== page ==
The present invention improves the flow rate of fluid in a reservoir by providing a patterned array of acoustic devices about the reservoir and selectively energizing them in such fashion that the vibrational energy can be directed throughout the reservoir to focus in designated regions to encourage fluid flow other than through channels formed during conventional enhanced oil recovery operations. The vibratory energy sources can be synchronized to direct the resultant waves. The acoustic sources can be arranged in arrays at the surface (planar), in arrays suspended in a plurality of well bores (vertical), or in combination of surface (planar) and in-well (vertical) arrays.
The present invention will now be described, by way of example, with reference to the accompanying drawings in which:
FIG. 1 is a schematic representation of a vertical section though a typical producing field with, in accordance with the present invention, a patterned array of acoustic wave generators at the surface and adapted to focus acoustic energy subsurface;
FIG. 2 is a schematic, similar to FIG. 1, showing a variation of the present invention with a plurality of acoustic wave generators suspended downhole; and
FIG. 3 is a schematic, similar to FIGS. 1 and 2, showing a further variation of the present invention with a combination of surface and down hole acoustic wave generators.
The present invention utilizes a plurality of acoustic wave generators in a patterned array and means for controlling the acoustic wave generators in such fashion that the combined waves generated produce a controlled and defined acoustic wave pattern subsurface. It is possible to direct nodes formed by the acoustic waves, at points where the acoustic waves meet, by varying the output of individual acoustic wave generators.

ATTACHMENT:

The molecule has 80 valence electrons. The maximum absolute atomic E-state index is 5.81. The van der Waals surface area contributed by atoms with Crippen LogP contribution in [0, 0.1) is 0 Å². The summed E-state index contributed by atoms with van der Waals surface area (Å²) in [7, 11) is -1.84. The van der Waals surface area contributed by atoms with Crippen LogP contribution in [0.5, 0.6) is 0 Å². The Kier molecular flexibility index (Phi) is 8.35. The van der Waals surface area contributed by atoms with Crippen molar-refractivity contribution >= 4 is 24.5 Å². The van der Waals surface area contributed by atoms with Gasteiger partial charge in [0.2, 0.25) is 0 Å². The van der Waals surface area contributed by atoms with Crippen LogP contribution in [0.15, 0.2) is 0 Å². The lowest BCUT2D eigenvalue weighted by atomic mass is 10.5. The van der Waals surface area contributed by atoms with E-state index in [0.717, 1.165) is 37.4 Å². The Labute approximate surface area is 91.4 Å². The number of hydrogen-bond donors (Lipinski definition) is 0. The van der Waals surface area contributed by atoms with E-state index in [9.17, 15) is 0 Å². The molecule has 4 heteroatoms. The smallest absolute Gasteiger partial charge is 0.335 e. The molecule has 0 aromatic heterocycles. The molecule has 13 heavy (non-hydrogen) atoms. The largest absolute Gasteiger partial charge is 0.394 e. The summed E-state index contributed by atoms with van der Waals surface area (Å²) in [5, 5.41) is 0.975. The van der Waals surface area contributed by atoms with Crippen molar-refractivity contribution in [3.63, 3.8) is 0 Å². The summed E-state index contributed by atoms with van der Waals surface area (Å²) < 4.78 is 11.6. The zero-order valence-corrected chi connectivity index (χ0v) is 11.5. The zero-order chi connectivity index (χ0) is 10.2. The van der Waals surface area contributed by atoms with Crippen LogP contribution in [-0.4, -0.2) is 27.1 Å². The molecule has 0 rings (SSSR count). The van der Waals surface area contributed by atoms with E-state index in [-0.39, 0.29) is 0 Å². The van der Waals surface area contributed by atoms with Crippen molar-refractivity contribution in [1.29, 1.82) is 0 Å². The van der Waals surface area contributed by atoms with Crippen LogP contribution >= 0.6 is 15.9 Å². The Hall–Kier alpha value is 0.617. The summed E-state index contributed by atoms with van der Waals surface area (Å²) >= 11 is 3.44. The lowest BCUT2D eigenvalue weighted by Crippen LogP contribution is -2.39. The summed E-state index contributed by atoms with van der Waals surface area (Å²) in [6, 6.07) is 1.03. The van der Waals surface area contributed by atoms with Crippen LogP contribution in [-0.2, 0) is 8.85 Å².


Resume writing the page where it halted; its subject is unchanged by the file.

A first embodiment is shown in FIG. 1 wherein an array of acoustic wave generating sources 10, 12, 14 are placed in a patterned array with respect to a subsurface fluid reservoir 16. These acoustic wave generating sources, which can be selected from any of the well known types, are shown arranged in a planar array along the surface 18 of the earth. Acoustic wave generator control means 20 is provided operatively connected to energize the acoustic wave generating sources. The sources can be energized selectively, in synchronization, with various powers, with different frequencies, in different combinations or in any other known fashion to produce the desired subsurface acoustic wave patterns. Thus it is possible to produce a controlled and defined acoustic wave pattern selectively within any specific zone of the reservoir 16. The acoustic waves 22, 24, 26 emanating from the respective acoustic wave generating sources 10, 12, 14 will form a plurality of controlled nodes by adding in some regions while cancelling in other regions. By adjusting the relative phases and frequencies of the respective acoustic wave generating sources, it is possible to selectively steer the nodes of maximum amplitude to specific places in the reservoir.